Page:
As noted above, this is also a fairly experimental release. It’s clear that Pitchshifter were not entirely comfortable with their new direction at this stage, and as such were playing around with unusual elements to see what worked best for them. Consequently, this album is far more interesting and less straight-forward than their later, more solidly nu-metal releases would be. Aside from the “hypnosis sessions” of the intro and interlude, which don’t really mean much, this experimental edge is portrayed in a number of ways throughout the release. There’s some overlap with my commentary on what exactly makes the album interesting, here. The very varied and exciting percussion parts use many strange and unusual sounds, to create some quite odd and intriguing sound textures. The same might be said of the vocal performance and samples. Additionally, some of the non-vocal samples are used to insert quite strange noises into the music at intervals—even the most innocuous tracts and riffs are augmented and kept from becoming pedestrian. Most of the songs, although short, are also quite intricately-structured—a far cry from the verse-chorus structures of later releases. One other notable feature is Hangar 84, a track not like anything else in Pitchshifter’s catalogue—it’s an instrumental drum and bass track, filled with samples relating to the Roswell incident. Again, although this sounds awful, it actually works extremely well, due to the very intricate nature of the drum programming and the impeccable use of samples.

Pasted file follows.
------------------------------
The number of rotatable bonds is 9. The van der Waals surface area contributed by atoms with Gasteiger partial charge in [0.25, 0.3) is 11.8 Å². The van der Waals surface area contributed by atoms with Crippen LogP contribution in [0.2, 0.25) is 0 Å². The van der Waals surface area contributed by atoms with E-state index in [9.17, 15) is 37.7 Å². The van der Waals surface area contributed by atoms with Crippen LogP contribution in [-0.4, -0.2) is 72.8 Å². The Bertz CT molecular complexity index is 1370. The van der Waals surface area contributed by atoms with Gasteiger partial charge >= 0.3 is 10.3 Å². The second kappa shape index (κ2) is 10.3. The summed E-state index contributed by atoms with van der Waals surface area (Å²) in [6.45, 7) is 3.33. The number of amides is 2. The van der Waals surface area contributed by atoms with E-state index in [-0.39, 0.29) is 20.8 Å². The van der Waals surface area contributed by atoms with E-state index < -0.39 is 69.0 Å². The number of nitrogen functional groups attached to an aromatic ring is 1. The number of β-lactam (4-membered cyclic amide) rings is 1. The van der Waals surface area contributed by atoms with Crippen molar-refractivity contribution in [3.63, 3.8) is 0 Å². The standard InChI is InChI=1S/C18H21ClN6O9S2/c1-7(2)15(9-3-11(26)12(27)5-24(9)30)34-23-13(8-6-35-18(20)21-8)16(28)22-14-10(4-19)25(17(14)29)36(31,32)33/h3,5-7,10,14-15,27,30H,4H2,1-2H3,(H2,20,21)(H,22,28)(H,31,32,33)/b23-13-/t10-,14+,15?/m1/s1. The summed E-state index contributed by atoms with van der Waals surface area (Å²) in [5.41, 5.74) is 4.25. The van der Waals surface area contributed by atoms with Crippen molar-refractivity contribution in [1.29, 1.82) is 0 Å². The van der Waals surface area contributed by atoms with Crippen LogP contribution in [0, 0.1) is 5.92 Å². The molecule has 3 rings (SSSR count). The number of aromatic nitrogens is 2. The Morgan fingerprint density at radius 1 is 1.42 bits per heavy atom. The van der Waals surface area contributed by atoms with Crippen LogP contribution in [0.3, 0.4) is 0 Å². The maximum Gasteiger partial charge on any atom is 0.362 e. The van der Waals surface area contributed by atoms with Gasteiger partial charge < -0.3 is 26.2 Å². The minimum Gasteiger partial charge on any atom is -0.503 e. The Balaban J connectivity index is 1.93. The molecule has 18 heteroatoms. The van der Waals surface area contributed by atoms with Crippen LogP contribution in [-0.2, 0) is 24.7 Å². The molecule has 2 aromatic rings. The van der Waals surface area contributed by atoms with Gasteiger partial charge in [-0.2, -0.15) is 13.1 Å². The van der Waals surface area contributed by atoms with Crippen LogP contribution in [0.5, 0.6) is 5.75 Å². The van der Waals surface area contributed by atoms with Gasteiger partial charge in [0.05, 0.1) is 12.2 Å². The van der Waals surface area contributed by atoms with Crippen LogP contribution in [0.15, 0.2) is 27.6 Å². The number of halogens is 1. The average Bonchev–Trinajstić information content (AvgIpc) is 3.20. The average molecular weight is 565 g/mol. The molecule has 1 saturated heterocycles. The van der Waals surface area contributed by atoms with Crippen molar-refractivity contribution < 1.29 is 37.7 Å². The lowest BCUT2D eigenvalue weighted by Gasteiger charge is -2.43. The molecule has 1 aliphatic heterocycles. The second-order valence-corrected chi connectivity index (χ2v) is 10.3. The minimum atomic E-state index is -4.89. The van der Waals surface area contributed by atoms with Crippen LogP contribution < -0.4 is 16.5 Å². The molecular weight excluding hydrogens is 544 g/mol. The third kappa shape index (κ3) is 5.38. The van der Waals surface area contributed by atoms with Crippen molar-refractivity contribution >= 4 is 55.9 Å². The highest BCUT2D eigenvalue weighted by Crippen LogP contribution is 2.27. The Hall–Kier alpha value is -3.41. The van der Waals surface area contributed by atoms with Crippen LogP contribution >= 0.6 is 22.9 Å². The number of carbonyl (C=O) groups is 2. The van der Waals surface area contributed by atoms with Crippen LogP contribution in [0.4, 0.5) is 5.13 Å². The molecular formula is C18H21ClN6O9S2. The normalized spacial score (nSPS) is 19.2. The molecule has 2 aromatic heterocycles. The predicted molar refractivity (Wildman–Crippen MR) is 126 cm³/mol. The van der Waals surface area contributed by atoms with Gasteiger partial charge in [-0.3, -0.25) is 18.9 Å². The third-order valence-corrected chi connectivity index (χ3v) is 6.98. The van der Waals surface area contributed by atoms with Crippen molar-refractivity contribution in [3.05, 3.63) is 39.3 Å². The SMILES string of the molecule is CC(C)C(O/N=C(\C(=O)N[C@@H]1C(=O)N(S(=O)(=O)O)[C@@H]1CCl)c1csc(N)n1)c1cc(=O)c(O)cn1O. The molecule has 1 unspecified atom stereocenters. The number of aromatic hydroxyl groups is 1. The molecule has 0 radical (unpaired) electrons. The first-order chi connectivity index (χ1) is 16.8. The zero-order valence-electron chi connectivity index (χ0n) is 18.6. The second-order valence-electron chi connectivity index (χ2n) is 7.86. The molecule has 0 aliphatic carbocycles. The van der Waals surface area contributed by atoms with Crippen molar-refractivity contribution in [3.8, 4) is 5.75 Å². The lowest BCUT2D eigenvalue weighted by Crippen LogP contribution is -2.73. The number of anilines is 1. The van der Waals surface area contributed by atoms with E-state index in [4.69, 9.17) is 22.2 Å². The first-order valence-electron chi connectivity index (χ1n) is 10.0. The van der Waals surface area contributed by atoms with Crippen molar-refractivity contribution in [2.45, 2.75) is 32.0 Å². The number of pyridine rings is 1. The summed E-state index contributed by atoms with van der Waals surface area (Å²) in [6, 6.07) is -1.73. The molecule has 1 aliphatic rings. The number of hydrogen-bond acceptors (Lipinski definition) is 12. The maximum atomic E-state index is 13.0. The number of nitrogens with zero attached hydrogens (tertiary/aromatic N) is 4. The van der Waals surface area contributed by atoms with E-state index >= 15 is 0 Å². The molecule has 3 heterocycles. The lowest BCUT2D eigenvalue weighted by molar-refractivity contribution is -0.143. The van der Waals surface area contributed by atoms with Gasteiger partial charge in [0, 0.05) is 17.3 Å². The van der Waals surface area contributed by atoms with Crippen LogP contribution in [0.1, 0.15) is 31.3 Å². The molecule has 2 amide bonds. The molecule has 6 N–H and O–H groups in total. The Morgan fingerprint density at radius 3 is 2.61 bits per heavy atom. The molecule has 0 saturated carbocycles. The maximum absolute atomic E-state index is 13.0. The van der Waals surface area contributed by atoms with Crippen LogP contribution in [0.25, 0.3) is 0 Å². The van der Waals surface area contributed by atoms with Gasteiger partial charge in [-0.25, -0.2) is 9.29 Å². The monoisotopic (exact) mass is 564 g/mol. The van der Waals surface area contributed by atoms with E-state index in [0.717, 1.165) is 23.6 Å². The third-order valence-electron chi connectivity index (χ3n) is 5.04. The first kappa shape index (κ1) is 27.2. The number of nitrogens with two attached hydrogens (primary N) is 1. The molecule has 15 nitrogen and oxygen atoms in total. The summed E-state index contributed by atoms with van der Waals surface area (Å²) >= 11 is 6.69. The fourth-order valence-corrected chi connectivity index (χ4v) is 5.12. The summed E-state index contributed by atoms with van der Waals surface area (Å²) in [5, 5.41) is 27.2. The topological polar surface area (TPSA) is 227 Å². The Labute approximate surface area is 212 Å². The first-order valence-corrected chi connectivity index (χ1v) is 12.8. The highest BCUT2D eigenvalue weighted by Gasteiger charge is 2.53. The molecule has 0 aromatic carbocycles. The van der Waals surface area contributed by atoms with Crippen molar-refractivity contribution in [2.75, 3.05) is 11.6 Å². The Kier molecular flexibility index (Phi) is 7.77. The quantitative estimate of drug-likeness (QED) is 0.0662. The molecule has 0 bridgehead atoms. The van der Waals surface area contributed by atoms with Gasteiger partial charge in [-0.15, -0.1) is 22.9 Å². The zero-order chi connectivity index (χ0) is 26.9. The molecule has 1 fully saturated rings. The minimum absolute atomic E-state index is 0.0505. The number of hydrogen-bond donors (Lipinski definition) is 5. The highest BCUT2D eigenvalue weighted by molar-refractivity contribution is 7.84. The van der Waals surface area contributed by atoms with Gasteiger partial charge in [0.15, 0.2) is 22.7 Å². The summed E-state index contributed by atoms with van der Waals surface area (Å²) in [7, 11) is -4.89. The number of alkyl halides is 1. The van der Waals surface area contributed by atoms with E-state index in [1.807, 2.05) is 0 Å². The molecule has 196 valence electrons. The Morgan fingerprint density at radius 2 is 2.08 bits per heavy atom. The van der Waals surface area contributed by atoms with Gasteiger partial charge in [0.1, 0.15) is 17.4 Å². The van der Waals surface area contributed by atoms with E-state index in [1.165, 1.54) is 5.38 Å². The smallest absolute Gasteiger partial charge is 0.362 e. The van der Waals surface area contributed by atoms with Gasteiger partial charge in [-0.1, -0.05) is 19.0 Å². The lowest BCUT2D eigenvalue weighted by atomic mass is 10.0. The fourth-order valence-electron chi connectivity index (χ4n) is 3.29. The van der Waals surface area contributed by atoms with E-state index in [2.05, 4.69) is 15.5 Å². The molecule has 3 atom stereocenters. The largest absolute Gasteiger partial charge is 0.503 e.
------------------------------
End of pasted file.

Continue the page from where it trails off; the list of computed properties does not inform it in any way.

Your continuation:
Overall this is a really unusual and interesting release. It marks the beginning of Pitchshifter’s downward slide into mediocrity, with each full-length being worse than the previous (although the next two do have their moments, at least). It’s also their last album without filler. This has resulted in a fairly short playing time—there’s actually only about 30 minutes of actual music, omitting the intro and the free samples at the end, which really does leave one wanting more. Understandably, it’s going to put a lot of listeners off due to the nu-metal influence, both due to the attached stigma and the fact that many people just can’t tolerate the style in any shape or form. However, for those who will give it a try and find that they are not put off by these elements, it will be prove to be far greater than the sum of its parts, and a very rewarding listen.